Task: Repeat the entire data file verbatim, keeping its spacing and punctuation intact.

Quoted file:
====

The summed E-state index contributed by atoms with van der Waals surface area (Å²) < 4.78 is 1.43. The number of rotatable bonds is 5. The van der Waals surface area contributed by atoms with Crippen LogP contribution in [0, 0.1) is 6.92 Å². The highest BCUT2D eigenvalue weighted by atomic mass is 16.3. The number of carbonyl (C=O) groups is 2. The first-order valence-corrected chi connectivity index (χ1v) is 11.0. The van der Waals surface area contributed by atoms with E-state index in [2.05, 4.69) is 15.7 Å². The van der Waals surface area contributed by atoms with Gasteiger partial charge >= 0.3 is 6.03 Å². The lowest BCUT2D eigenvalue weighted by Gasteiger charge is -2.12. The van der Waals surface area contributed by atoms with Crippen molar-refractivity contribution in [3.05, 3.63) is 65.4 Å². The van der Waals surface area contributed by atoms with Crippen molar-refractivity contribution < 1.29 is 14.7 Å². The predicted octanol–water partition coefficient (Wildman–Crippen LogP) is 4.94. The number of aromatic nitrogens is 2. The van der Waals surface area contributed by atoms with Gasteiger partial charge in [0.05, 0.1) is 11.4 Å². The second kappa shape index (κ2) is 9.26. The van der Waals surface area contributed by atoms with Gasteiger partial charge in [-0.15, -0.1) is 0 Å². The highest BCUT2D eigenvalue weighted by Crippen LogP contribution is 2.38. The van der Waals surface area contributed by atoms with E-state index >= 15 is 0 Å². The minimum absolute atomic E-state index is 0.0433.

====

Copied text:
The summed E-state index contributed by atoms with van der Waals surface area (Å²) < 4.78 is 1.43. The number of rotatable bonds is 5. The van der Waals surface area contributed by atoms with Crippen LogP contribution in [0, 0.1) is 6.92 Å². The highest BCUT2D eigenvalue weighted by atomic mass is 16.3. The number of carbonyl (C=O) groups is 2. The first-order valence-corrected chi connectivity index (χ1v) is 11.0. The van der Waals surface area contributed by atoms with E-state index in [2.05, 4.69) is 15.7 Å². The van der Waals surface area contributed by atoms with Gasteiger partial charge >= 0.3 is 6.03 Å². The lowest BCUT2D eigenvalue weighted by Gasteiger charge is -2.12. The van der Waals surface area contributed by atoms with Crippen molar-refractivity contribution in [3.05, 3.63) is 65.4 Å². The van der Waals surface area contributed by atoms with Crippen molar-refractivity contribution < 1.29 is 14.7 Å². The predicted octanol–water partition coefficient (Wildman–Crippen LogP) is 4.94. The number of aromatic nitrogens is 2. The van der Waals surface area contributed by atoms with Gasteiger partial charge in [0.05, 0.1) is 11.4 Å². The second kappa shape index (κ2) is 9.26. The van der Waals surface area contributed by atoms with Gasteiger partial charge in [-0.15, -0.1) is 0 Å². The highest BCUT2D eigenvalue weighted by Crippen LogP contribution is 2.38. The van der Waals surface area contributed by atoms with E-state index >= 15 is 0 Å². The minimum absolute atomic E-state index is 0.0433.